Given his normative emphasis on national identity, how does Miller justify that we have responsibilities to protect the human rights of non-nationals? He begins by arguing that there are two distinct kinds of responsibilities and that both are applicable in the context of global problems. The first, which he calls outcome responsibility, involves being responsible for the results of one's decisions and actions. The second, which he calls remedial responsibility, involves the responsibility one has in remedying or addressing some situation. In establishing remedial responsibility, Miller's particular interest is in "cases where the remedy is owed to a person or a group of people who are unjustifiably deprived in some way" (p. 98). Sometimes remedial responsibility will fall on the person responsible for causing the deprivation. In other circumstances, however, remedial responsibility can be assigned to someone who is appropriately connected or linked to the wronged or harmed party in one of several different ways, including through moral responsibility, causal responsibility, benefit, capacity, and community (pp. 99–104).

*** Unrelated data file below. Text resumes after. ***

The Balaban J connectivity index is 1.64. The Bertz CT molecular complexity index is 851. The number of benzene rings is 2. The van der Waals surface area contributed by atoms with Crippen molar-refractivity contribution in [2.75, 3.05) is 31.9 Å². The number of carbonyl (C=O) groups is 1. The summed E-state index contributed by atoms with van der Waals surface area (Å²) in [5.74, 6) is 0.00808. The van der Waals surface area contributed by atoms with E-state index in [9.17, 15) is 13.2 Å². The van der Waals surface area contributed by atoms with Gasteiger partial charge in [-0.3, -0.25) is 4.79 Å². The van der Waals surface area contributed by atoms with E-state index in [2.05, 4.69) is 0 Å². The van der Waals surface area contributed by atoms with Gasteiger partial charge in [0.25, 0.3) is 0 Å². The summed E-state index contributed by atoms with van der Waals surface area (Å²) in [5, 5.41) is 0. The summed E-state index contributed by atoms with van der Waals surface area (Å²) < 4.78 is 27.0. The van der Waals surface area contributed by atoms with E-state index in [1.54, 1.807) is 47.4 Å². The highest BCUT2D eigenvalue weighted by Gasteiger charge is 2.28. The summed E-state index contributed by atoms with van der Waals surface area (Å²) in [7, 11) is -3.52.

He then proceeds to distinguish two senses of collective responsibility: "the likeminded group model and the cooperative practice model" (p. 114). The first model applies to groups that self-consciously share a sense of purpose so that when "individual members act they do so in the light of the support they are receiving from other members of the group" (p. 117). The second model applies to individuals that participate in and benefit from a shared practice (p. 114). Both models of collective responsibility can apply to nations, since nations are, first, "groups of people who feel that they belong together because of what they have in common. Second, among the things they have in common is a public culture, a set of understandings about how their collective life should be led, including principles that set the terms of their political association" (p. 124). Furthermore, since nations share a past history and inherit many of the benefits of the actions taken by previous generations, they can be collectively responsible over time as well. This means that the current members of a nation can be responsible for the nation's past unjust actions.